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Arizona and the Annie E. Casey Foundation
According to the
2022 KIDS COUNT Data Book, Arizona ranked 44th among the 50 states in overall child well-being.
On the Ground in Arizona
The Jim Casey Youth Opportunities Initiative
® is a systems-change effort that works at the local, state and national levels to advance policies and practices to most effectively meet the needs of young people transitioning from foster care to adulthood.
® is a network of juvenile justice practitioners and other system stakeholders across the country working to build a better and more equitable youth justice system.
A group of state-based child advocacy and research organizations that use data to promote smart policies on issues ranging from child welfare and juvenile justice to education and economic opportunity.
Eleven jurisdictions have been selected to conduct professional development based on the Reimagining Juvenile Justice (RJJ) curriculum.
Thriving Families, Safer Children: A National Commitment to Well-Being has expanded its reach to include child welfare jurisdictions in 22 states that stretch from coast to coast and a sovereign tribal nation. Learn more about this effort.
Young people, especially those who’ve experienced public systems and homelessness, are facing numerous challenges amid the coronavirus pandemic. Learn how Learn and Earn to Achieve Potential (LEAP) is developing solutions for these issues.
The Annie E. Casey Foundation recently selected the first cohort of 10 young-adult fellows who will support Learn and Earn to Achieve Potential (LEAP). Learn more about the fellows and their charge.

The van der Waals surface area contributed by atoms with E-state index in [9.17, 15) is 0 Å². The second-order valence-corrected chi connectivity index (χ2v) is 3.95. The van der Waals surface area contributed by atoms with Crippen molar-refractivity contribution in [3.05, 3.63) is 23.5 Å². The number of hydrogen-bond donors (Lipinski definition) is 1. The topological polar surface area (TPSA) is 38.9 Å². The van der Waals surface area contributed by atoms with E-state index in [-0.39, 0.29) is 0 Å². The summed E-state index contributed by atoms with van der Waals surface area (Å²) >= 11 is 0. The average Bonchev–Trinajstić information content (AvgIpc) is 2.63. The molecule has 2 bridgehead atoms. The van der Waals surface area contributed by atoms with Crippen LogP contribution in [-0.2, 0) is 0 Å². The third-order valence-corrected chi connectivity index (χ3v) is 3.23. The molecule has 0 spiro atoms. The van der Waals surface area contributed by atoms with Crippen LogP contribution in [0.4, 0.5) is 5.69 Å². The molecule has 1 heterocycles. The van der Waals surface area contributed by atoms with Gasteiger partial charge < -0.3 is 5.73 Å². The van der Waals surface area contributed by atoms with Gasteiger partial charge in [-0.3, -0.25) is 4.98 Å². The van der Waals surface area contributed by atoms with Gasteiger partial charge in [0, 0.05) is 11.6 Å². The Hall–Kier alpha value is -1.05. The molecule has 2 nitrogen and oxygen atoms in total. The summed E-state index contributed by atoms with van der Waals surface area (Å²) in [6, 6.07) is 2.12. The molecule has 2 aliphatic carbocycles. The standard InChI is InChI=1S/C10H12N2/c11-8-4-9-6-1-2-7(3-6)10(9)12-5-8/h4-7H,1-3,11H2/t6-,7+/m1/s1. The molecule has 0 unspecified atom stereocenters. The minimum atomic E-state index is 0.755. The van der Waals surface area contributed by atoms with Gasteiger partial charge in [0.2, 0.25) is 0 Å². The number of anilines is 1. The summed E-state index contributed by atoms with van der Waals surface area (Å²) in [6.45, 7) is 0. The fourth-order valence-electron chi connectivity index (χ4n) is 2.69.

The JAG Advantage is an approach created by Jobs for America's Graduates to provide student-centered services that help young people achieve their fullest potential, gaining an advantage in today’s emerging workforce.
The Annie E. Casey Foundation’s KIDS COUNT Network tracks the well-being of children and families in each state. View the catalog of state-level data books and fact sheets released so far in 2019 to learn more about how children in your home state are faring.
Casey has selected 15 juvenile justice agencies to participate in its inaugural Reimagining Juvenile Justice (RJJ) Train-the-Trainer Institute this May. The institute will accelerate the spread of the RJJ curriculum, a six-part professional development opportunity for frontline staff working with youth involved in the juvenile justice system and their families.
Juvenile Detention Alternatives Initiative® sites across the country must reevaluate their assumptions and processes to safely reduce detention of Native American youth says a new report by the Association on American Indian Affairs.
Funded by Casey Foundation, this report examines how Juvenile Detention Alternatives Initiative® (JDAI) sites interact with Native American youth and tribes to support appropriate cultural alternatives to detention. In addition to identifying areas of concern and best practices, the publication notes that sites across the nation are largely failing to utilize culturally relevant approaches and outreach efforts that meet the unique needs of American Indian youth.
Juvenile justice stakeholders in Pima County, Arizona, have completed the Re-Imagining Juvenile Justice training, and participants are now rethinking the way they approach their work.
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